Q: I’m 61 and plan to retire at age 62, though I would work until 65 if needed. I would like to pay off a few credit cards using my 401(k). Is this a wise choice? I have about $10,000 in credit card debt.
A: I usually don’t like to see people use their 401(k) assets to pay off credit card debt because doing so shrinks a person’s retirement nest egg and most people face serious tax consequences by making early withdrawals from their retirement plans.
In your case, however, you are already a year or two away from retirement, so it makes sense to aggressively pay down that credit card debt so that it’s not hanging over your head while you are working. Read on for more financial reasons why this is a smart strategy for you.
Tax Free Withdrawals
Also, only individuals who are under 59 ½ years of age have to pay tax on the amount withdrawn, plus a 10% penalty for making an early withdrawal from their 401(k) plans.
In your case, however, since you are already 61 years old, you would not be subject to that 10% penalty, making the prospect of paying off your credit card debt an even more financially sound decision.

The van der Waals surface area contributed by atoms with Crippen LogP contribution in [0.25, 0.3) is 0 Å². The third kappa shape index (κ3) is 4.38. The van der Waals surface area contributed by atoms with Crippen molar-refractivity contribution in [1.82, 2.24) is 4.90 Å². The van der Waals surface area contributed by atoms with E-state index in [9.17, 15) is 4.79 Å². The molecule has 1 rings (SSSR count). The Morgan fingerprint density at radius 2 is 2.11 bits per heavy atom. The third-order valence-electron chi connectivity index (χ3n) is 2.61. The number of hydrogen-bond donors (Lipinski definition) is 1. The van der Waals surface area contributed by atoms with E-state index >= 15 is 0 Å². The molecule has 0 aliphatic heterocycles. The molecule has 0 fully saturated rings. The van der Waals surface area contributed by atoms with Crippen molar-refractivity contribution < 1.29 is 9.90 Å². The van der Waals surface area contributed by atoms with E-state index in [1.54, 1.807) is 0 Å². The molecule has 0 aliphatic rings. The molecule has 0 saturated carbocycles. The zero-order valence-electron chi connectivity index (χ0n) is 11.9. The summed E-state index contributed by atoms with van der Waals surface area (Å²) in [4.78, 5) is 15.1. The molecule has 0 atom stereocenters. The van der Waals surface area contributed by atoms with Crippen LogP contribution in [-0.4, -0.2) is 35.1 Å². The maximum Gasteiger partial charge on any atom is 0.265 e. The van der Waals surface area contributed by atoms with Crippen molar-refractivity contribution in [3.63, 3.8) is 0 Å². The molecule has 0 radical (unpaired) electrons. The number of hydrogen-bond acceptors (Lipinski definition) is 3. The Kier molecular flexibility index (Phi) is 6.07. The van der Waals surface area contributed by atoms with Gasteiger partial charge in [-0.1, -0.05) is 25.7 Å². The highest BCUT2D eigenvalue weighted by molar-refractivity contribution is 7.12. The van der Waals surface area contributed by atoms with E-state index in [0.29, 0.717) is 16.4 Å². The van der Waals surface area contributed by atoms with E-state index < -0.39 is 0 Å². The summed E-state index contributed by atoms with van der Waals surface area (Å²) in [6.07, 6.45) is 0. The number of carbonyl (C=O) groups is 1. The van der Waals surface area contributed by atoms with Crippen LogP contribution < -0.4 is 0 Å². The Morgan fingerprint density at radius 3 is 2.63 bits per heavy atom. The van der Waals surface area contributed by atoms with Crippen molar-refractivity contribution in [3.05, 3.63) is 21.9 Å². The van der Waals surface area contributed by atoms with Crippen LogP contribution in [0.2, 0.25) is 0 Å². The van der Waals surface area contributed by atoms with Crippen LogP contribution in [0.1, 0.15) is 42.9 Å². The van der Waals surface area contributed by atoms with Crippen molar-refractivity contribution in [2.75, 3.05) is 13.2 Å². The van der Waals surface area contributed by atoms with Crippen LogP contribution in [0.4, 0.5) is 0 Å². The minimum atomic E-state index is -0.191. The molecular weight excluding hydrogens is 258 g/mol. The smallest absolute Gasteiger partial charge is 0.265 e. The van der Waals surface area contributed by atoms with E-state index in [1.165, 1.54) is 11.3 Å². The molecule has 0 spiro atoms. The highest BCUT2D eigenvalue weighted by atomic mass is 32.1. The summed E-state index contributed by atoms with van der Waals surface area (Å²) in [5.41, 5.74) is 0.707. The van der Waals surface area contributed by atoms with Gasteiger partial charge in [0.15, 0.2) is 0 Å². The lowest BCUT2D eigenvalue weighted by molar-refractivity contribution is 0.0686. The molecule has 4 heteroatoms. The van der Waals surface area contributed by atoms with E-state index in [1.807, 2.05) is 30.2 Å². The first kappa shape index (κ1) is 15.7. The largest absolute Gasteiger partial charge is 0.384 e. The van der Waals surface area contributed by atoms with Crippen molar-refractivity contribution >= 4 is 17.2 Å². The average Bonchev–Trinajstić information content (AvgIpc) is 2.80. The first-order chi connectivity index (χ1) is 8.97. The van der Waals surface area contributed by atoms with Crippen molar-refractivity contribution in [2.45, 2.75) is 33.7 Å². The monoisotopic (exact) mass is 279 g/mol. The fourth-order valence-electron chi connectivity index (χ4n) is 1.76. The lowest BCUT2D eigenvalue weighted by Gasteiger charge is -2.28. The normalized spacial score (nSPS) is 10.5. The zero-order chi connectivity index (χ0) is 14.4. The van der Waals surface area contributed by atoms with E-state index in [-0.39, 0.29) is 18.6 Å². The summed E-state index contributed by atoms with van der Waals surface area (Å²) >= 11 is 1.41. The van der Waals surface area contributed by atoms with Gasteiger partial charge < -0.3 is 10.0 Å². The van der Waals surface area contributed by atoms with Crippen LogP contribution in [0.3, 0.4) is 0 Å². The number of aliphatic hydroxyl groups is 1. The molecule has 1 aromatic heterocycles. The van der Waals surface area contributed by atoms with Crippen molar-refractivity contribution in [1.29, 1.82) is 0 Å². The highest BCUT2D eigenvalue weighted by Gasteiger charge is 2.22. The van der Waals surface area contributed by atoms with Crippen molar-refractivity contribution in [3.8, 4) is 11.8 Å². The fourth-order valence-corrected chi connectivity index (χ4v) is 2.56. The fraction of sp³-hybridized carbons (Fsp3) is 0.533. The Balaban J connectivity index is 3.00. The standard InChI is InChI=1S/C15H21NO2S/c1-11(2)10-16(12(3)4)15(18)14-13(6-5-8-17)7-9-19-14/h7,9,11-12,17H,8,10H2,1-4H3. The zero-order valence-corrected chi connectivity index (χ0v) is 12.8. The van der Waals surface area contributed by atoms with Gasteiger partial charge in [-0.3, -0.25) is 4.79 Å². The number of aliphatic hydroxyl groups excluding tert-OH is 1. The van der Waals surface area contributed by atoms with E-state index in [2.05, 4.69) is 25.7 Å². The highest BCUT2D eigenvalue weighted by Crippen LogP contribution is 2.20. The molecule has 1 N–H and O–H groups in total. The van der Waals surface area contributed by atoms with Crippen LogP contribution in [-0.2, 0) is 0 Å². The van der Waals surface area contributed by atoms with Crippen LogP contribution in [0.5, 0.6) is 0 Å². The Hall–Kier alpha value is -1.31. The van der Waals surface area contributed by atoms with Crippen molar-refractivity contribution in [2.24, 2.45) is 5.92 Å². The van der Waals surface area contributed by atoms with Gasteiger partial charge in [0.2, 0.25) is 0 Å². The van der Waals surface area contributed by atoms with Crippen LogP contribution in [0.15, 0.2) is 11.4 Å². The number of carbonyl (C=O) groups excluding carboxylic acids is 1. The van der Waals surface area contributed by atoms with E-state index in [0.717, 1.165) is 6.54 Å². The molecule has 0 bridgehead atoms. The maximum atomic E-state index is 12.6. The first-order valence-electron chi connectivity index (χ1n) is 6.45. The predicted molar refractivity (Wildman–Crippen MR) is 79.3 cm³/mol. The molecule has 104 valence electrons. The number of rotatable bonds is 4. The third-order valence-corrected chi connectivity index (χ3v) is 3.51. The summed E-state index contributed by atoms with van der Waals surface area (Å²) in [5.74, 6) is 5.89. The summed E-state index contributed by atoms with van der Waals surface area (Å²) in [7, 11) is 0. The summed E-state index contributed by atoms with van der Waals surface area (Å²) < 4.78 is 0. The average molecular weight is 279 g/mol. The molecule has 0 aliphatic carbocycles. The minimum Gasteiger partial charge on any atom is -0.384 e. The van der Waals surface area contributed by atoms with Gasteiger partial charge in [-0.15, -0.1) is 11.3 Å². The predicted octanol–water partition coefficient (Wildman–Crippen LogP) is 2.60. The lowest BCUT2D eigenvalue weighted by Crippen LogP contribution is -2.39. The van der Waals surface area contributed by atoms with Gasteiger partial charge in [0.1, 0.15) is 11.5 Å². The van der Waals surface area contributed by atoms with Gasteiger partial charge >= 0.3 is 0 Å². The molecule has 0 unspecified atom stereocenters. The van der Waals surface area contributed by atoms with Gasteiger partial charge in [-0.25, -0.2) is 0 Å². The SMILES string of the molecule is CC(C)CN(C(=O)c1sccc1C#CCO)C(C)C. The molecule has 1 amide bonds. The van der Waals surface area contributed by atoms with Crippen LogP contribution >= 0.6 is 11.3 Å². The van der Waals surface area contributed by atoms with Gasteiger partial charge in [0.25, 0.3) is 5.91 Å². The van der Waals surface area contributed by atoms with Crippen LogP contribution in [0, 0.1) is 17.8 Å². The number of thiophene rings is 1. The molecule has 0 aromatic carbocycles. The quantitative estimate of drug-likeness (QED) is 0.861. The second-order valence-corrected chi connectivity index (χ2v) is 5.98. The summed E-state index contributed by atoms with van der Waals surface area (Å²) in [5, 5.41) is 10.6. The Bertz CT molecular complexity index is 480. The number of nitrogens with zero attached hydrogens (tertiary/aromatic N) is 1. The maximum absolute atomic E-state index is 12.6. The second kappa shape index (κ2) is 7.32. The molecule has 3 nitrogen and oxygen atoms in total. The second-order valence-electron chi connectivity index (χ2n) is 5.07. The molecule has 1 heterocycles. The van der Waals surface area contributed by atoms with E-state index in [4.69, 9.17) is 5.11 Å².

In fact, there is an exception in the law that allows penalty-free distributions from your 401(k) provided you are 55 or older when you leave your job.
A Good Rate of Return
Lastly, paying down your credit card bills will generate an effective return rate that’s not likely to be matched by your retirement investing plan.
In other words, you may be paying 15% or so interest rates on those credit cards. Therefore, that’s the return you’re essentially getting by paying off that consumer debt.
Chances are your 401(k) is not earning 15% a year. So go ahead, feel comfortable in your choice to tap that 401(k) money and clear away that credit card debt.
It’s a wise decision. Just be sure to manage you credit wisely in the future and avoid running up those credit card debts again during your Golden Years.